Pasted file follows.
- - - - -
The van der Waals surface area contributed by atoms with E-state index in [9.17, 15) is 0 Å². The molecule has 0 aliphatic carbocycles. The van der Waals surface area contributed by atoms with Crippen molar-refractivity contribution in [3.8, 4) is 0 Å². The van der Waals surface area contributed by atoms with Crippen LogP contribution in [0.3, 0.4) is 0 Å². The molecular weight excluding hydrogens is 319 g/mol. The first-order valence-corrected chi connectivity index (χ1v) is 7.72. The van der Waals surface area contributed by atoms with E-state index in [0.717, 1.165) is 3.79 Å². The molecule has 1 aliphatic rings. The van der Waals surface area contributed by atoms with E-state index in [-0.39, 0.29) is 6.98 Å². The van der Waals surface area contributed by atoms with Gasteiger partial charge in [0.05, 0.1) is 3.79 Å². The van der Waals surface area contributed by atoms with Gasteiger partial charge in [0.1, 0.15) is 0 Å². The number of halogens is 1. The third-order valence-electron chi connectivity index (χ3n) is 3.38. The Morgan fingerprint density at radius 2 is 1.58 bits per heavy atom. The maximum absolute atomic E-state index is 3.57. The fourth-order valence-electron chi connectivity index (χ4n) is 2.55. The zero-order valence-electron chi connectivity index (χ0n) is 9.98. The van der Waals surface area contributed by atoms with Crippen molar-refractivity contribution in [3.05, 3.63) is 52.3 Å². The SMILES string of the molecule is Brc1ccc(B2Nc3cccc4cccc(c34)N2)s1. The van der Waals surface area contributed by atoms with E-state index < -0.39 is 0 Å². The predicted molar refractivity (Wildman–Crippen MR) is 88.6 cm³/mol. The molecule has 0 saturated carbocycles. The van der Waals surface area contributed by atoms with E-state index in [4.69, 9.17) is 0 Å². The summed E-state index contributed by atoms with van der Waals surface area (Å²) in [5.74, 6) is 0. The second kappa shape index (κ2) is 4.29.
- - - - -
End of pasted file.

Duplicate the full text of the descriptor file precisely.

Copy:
The van der Waals surface area contributed by atoms with E-state index in [9.17, 15) is 0 Å². The molecule has 0 aliphatic carbocycles. The van der Waals surface area contributed by atoms with Crippen molar-refractivity contribution in [3.8, 4) is 0 Å². The van der Waals surface area contributed by atoms with Crippen LogP contribution in [0.3, 0.4) is 0 Å². The molecular weight excluding hydrogens is 319 g/mol. The first-order valence-corrected chi connectivity index (χ1v) is 7.72. The van der Waals surface area contributed by atoms with E-state index in [0.717, 1.165) is 3.79 Å². The molecule has 1 aliphatic rings. The van der Waals surface area contributed by atoms with E-state index in [-0.39, 0.29) is 6.98 Å². The van der Waals surface area contributed by atoms with Gasteiger partial charge in [0.05, 0.1) is 3.79 Å². The van der Waals surface area contributed by atoms with Gasteiger partial charge in [0.1, 0.15) is 0 Å². The number of halogens is 1. The third-order valence-electron chi connectivity index (χ3n) is 3.38. The Morgan fingerprint density at radius 2 is 1.58 bits per heavy atom. The maximum absolute atomic E-state index is 3.57. The fourth-order valence-electron chi connectivity index (χ4n) is 2.55. The zero-order valence-electron chi connectivity index (χ0n) is 9.98. The van der Waals surface area contributed by atoms with Crippen molar-refractivity contribution in [3.05, 3.63) is 52.3 Å². The SMILES string of the molecule is Brc1ccc(B2Nc3cccc4cccc(c34)N2)s1. The van der Waals surface area contributed by atoms with E-state index < -0.39 is 0 Å². The predicted molar refractivity (Wildman–Crippen MR) is 88.6 cm³/mol. The molecule has 0 saturated carbocycles. The van der Waals surface area contributed by atoms with E-state index in [4.69, 9.17) is 0 Å². The summed E-state index contributed by atoms with van der Waals surface area (Å²) in [5.74, 6) is 0. The second kappa shape index (κ2) is 4.29.